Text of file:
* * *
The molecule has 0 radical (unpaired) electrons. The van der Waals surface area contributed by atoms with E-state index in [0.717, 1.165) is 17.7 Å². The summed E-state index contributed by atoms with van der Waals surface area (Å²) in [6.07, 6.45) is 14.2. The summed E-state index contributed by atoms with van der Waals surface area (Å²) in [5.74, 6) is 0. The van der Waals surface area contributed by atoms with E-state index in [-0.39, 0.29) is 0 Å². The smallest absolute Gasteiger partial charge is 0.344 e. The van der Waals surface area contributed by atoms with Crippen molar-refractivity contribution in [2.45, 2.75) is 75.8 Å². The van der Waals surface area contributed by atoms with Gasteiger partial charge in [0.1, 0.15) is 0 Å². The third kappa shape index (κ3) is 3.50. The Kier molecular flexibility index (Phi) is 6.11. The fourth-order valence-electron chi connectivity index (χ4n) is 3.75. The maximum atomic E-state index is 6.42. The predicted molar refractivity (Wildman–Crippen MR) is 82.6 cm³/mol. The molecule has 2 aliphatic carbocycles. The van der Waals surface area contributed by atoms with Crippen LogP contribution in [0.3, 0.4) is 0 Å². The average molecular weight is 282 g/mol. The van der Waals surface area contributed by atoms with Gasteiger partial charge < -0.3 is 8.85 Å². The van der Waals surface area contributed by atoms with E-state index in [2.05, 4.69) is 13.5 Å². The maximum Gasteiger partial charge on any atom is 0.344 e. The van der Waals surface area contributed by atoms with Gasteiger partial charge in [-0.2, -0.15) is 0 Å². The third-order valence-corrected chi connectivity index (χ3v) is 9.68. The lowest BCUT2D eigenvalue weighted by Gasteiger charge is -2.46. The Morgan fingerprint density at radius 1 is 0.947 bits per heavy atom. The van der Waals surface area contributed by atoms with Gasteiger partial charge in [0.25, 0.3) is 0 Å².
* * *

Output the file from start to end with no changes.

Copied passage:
The molecule has 0 radical (unpaired) electrons. The van der Waals surface area contributed by atoms with E-state index in [0.717, 1.165) is 17.7 Å². The summed E-state index contributed by atoms with van der Waals surface area (Å²) in [6.07, 6.45) is 14.2. The summed E-state index contributed by atoms with van der Waals surface area (Å²) in [5.74, 6) is 0. The van der Waals surface area contributed by atoms with E-state index in [-0.39, 0.29) is 0 Å². The smallest absolute Gasteiger partial charge is 0.344 e. The van der Waals surface area contributed by atoms with Crippen molar-refractivity contribution in [2.45, 2.75) is 75.8 Å². The van der Waals surface area contributed by atoms with Gasteiger partial charge in [0.1, 0.15) is 0 Å². The third kappa shape index (κ3) is 3.50. The Kier molecular flexibility index (Phi) is 6.11. The fourth-order valence-electron chi connectivity index (χ4n) is 3.75. The maximum atomic E-state index is 6.42. The predicted molar refractivity (Wildman–Crippen MR) is 82.6 cm³/mol. The molecule has 2 aliphatic carbocycles. The van der Waals surface area contributed by atoms with Crippen LogP contribution in [0.3, 0.4) is 0 Å². The average molecular weight is 282 g/mol. The van der Waals surface area contributed by atoms with Gasteiger partial charge < -0.3 is 8.85 Å². The van der Waals surface area contributed by atoms with E-state index in [2.05, 4.69) is 13.5 Å². The maximum Gasteiger partial charge on any atom is 0.344 e. The van der Waals surface area contributed by atoms with Gasteiger partial charge in [-0.2, -0.15) is 0 Å². The third-order valence-corrected chi connectivity index (χ3v) is 9.68. The lowest BCUT2D eigenvalue weighted by Gasteiger charge is -2.46. The Morgan fingerprint density at radius 1 is 0.947 bits per heavy atom. The van der Waals surface area contributed by atoms with Gasteiger partial charge in [0.25, 0.3) is 0 Å².